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Small changes can be a big drain on mental energy

Small, frequent changes in the workplace can drain employees’ mental energy, a Gartner study found. That, in turn, makes it less likely that workers will stay with a company and more likely that they’ll resist all change at work.

“Employees who experienced high degrees of change have to expend a lot more effort to meet deadlines, meet quality standards, meet volume of work requirements,” said Tamara Shipley, CPA, vice president in the Gartner finance practice. “And too much effort hurts mental energy.”

Small changes — a software upgrade, a colleague leaving the company, even rearranging office furniture — rarely get the same attention from senior executives as organizationwide, high-priority changes do. But small changes are much more common, the Gartner study found — constituting 96% of the changes that employees say affect them.

The study defined mental energy as “one’s ability to maintain a positive mood, manage stress, and avoid burnout on a daily basis, during times of heavy workload, during times of high change, and when faced with changes one disagrees with.”

Mental energy affects how engaged employees are, how hard they’ll work, and how long they intend to stay with an organization.

The Gartner data, from a survey of 499 finance and shared services employees and interviews with 85 leaders in those sectors, predates the pandemic. Pandemic-driven changes have taxed employees even more, Shipley said, making the study even more relevant.

It’s nearly impossible to avoid the kinds of small workplace changes the Gartner study addresses, Shipley said, but the fact that those changes can drain mental energy and harm employee engagement highlights the importance of companies making deliberate efforts to support employees.

At Chicago-based PKF Mueller CPA, the firm tries to make employees’ lives easier in general, said Aaron O’Connor, CPA, managing director in the audit and assurance group, which can help them weather any changes.

“When working weekends is the norm during busy season, staff can leave early on Friday to avoid the worst traffic during commutes, which can often be lengthy,” O’Connor said. “Recapturing even a half-hour of time can be the small difference that leads to a positive attitude.”

The firm also has group luncheons on Saturdays during busy season where food preparation or ordering is rotated among volunteers each week. The firm pays for the meal, and the lunches allow people to share their culture, create time for social bonding, and decide who makes the best chocolate chip cookies.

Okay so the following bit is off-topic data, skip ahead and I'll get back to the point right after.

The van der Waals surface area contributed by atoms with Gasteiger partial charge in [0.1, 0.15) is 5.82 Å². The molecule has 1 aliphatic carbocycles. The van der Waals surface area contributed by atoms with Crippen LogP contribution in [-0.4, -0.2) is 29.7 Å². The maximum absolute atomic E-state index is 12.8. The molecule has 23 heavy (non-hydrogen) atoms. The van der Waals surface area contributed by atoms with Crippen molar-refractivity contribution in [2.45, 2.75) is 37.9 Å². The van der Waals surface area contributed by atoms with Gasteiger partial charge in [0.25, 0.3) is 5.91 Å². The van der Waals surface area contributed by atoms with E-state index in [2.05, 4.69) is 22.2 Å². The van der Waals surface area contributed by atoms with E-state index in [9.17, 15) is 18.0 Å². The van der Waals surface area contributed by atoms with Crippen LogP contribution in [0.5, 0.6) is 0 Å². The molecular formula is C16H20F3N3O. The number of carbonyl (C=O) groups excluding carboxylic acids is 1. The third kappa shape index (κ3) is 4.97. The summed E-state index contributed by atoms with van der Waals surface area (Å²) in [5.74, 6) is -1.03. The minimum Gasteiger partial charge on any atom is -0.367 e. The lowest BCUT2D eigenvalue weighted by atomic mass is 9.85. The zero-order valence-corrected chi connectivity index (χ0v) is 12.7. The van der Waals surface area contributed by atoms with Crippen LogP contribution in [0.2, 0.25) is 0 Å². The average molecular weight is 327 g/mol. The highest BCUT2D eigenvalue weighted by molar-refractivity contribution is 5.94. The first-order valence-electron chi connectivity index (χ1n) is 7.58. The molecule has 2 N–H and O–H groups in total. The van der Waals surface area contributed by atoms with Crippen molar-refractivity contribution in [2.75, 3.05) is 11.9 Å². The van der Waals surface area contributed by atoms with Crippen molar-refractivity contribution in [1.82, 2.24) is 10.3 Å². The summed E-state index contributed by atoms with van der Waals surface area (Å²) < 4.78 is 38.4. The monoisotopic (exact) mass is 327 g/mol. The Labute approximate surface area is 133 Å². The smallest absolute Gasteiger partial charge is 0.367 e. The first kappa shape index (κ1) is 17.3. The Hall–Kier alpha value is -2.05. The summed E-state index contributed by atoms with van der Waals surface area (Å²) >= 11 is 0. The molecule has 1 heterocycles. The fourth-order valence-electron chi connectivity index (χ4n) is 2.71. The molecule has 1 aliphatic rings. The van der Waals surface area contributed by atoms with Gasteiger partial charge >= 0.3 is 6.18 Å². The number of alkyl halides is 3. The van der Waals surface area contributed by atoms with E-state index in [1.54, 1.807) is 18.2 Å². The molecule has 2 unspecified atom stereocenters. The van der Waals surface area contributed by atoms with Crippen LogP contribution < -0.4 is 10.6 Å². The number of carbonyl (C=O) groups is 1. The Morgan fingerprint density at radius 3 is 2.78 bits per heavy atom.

Since the pandemic forced workers home last year, EY has expanded benefits to help employees manage stress and mental health. This year, for example, EY enhanced its employee assistance program, known as EY Assist, by including up to 25 no-cost visits per year with either a mental health coach to help with issues like stress and burnout or a therapist for more significant issues such as anxiety and depression, said Michael Weiner, director of the firm’s employee assistance program and work-life services. This enhancement is also available to each family member in the household.

The firm also held virtual “story-sharing” events where leaders and staff shared stories of personal struggle and what helped them persevere. Those events attracted about 25% of the company’s U.S. workforce, Weiner said. The goal was to normalize asking for help.

“The stigma of getting help when feeling stressed is one issue we have been addressing, and we are also communicating about the importance of proactive and preventive care. Too many people are not comfortable seeking care when they’re stressed,” Weiner said. “You don’t have to have a mental illness to be struggling.”

EY has also encouraged people to observe email quiet hours between 7 p.m. and 7 a.m. and has lengthened the periods around major holidays when its offices are closed.

Shipley said some companies have practices designed to better support individual employees through small changes in particular. One approach: Encouraging peer-to-peer support. That can be as simple as making it easier to know what co-worker might be able to help if someone is struggling with a software application.

To keep his team engaged, O’Connor tries to keep them focused on the benefits of working through difficult circumstances.

“Working through complex situations only adds to building one’s personal balance sheet. I also share that the experiences add up and the skills learned will be of value for the rest of their careers,” O’Connor said. “This broader perspective, I hope, protects their current mental energy.”

— Mark Tosczak is a freelance writer based in North Carolina. To comment on this article or to suggest an idea for another article, contact Chris Baysden, a JofA associate director, at

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